The year was 1983. The gay rights movement was gaining momentum, as was the AIDS epidemic. Ronald Reagan occupied the Oval Office, and David Bowie’s “Let’s Dance” occupied every dance floor for a few minutes each night, not to mention the Eurythmics “Sweet Dreams” and Madonna’s “Holiday,” also released that year.
Needless to say, it was a confusing time with life and death issues always at the foreground. A little campy fun was a valuable thing to share.
You know, like a relaxing board game for the whole family.
We’ve recently come across a minor footnote from 1983 that deserves sharing — Gay Monopoly!
Gay Monopoly, from the tongue-in-cheek “Parker Sisters,” was played just like regular Monopoly, except it was way more fun.
“Tom of Finland” imagery aside, the game followed the same real estate model, except instead of houses and hotels, you bought bars and bathhouses.
Move over top hat and thimble — players could choose from a biker cap, handcuffs, a high-heeled shoe and more.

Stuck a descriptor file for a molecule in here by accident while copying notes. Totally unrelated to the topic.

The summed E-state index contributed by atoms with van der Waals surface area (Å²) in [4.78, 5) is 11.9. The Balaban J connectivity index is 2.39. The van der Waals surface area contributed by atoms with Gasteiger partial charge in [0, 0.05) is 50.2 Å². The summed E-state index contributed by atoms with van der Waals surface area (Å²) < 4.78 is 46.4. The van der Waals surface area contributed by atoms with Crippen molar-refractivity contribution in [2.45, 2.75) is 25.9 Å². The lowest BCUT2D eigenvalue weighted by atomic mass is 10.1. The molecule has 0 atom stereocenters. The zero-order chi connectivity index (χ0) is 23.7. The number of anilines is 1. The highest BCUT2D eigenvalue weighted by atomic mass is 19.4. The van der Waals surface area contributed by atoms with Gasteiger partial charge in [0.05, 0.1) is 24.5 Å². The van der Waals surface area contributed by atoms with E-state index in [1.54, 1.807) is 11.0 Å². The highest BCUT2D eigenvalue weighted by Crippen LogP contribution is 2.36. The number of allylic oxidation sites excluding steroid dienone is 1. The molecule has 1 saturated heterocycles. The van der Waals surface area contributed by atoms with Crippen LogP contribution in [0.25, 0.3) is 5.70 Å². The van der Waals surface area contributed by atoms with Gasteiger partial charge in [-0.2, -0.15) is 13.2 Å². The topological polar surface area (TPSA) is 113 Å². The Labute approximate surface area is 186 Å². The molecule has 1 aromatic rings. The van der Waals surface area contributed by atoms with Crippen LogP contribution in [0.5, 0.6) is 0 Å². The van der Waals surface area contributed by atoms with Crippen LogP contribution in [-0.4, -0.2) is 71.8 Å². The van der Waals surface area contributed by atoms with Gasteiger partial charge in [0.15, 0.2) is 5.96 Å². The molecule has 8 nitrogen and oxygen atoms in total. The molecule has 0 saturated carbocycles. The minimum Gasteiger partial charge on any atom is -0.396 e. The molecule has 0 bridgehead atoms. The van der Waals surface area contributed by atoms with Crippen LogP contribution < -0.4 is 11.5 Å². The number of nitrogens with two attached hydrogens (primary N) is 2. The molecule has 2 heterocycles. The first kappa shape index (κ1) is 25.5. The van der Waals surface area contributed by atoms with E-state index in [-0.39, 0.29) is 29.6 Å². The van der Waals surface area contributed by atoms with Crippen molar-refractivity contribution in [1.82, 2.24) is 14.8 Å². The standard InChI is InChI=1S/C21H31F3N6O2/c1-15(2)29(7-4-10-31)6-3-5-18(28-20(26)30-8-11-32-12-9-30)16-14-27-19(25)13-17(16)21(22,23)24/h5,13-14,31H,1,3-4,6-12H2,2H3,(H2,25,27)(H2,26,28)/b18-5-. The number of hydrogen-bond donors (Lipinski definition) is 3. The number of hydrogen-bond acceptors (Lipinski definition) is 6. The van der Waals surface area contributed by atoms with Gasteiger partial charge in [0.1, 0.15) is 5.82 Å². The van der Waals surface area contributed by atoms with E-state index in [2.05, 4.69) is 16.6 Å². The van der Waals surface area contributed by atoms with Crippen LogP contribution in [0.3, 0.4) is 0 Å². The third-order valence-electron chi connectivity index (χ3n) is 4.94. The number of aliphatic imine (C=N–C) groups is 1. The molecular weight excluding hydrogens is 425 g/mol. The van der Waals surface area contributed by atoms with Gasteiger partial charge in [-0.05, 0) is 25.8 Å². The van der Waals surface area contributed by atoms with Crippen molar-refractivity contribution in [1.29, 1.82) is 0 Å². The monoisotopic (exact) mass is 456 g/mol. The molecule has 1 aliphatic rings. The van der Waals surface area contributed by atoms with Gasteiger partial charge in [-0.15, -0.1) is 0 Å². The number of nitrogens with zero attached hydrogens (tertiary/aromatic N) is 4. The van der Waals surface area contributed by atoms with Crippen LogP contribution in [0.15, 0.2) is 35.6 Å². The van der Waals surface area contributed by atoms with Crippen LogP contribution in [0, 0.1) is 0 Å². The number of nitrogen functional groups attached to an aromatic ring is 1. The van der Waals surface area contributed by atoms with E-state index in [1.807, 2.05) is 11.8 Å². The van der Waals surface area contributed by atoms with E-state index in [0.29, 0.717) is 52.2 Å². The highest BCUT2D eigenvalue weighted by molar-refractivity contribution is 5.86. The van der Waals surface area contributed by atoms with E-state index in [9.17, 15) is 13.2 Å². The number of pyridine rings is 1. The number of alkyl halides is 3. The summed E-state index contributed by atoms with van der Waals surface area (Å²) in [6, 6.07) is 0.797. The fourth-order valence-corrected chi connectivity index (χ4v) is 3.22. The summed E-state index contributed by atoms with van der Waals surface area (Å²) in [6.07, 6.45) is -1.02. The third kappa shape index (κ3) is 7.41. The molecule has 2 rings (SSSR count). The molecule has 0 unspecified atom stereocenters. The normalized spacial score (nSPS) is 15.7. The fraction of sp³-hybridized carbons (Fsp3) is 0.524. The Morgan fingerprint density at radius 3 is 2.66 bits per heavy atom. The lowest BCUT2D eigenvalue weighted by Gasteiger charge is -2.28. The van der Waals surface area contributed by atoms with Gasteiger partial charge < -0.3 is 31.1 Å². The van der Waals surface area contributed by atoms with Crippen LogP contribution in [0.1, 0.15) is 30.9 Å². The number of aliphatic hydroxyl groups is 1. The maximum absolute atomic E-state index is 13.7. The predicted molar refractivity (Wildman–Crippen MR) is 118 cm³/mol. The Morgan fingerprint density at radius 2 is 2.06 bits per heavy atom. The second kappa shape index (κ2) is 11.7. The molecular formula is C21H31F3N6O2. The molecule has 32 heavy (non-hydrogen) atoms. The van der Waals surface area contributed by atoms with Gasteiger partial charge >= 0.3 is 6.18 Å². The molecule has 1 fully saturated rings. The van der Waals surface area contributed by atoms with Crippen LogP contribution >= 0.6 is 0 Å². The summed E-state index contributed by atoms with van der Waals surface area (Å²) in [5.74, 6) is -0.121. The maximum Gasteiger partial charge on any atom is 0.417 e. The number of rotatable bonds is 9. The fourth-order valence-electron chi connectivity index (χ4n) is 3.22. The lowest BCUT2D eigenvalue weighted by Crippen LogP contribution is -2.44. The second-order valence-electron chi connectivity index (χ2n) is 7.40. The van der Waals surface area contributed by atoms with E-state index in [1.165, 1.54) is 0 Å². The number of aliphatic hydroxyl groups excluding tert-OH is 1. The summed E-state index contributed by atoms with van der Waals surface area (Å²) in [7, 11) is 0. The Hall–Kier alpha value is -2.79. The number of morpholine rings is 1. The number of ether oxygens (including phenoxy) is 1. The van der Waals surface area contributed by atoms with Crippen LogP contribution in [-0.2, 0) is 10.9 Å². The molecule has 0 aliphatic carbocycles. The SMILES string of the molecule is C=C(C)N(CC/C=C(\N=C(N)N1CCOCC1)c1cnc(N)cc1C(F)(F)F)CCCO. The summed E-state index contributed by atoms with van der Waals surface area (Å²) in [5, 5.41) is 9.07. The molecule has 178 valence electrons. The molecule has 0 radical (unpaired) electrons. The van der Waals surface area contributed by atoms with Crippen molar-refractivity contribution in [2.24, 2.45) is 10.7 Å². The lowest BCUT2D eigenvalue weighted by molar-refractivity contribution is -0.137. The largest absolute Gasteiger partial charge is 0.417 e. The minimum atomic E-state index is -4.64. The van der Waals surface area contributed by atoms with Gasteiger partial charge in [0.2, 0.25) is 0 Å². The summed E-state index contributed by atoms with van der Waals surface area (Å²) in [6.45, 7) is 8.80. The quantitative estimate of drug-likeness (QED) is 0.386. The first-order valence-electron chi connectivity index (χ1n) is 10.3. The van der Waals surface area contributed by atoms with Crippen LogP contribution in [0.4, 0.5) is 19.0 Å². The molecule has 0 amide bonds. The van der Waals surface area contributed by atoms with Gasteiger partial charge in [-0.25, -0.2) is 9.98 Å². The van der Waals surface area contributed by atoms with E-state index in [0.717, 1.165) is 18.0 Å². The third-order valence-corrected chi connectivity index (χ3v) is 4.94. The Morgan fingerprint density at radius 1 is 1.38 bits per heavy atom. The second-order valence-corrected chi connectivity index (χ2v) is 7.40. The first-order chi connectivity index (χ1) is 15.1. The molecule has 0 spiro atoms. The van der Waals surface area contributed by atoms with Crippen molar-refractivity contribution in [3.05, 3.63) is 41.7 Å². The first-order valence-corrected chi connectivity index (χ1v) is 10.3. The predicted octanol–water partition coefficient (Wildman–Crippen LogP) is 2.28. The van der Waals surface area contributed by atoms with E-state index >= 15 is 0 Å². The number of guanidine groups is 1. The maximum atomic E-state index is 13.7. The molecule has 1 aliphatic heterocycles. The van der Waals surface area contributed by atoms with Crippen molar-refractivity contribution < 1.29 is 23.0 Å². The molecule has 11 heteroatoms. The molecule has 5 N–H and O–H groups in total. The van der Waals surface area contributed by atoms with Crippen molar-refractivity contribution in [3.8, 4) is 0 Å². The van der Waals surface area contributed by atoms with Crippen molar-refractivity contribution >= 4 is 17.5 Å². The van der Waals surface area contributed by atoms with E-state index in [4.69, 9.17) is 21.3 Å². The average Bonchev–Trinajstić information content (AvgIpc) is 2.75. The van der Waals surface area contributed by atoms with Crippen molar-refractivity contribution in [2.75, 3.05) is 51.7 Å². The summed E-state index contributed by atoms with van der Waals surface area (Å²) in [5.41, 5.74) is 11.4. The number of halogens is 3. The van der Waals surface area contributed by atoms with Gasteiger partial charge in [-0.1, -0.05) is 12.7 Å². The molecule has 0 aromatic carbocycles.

Currency is obviously much more fabulous in this alternate universe.
But it wasn’t all fun and games. If you landed on certain spaces, you’d read one of the “Family Pride” cards aloud, which gave a short bio of a notable gay person. The player who correctly identified the person could move their piece ahead on the board.
Players also had to identify the colors of the hanky code and perform camp challenges like saying “faaaaabulous” six different ways.
Did it promote stereotypes? Definitely.
Was it potentially offensive? Sure, if you want to take it there.
Does it sound like a great drinking game with friends on a Thursday night? We say bring it on.
However, Parker Brothers, manufacturers of the actual Monopoly, weren’t quite as into it. Rumor has it they sued the makes of Gay Monopoly — Fire Island Games — for copyright infringement.
If you have to have it, there’s usually a copy or two floating around Ebay for around $200.
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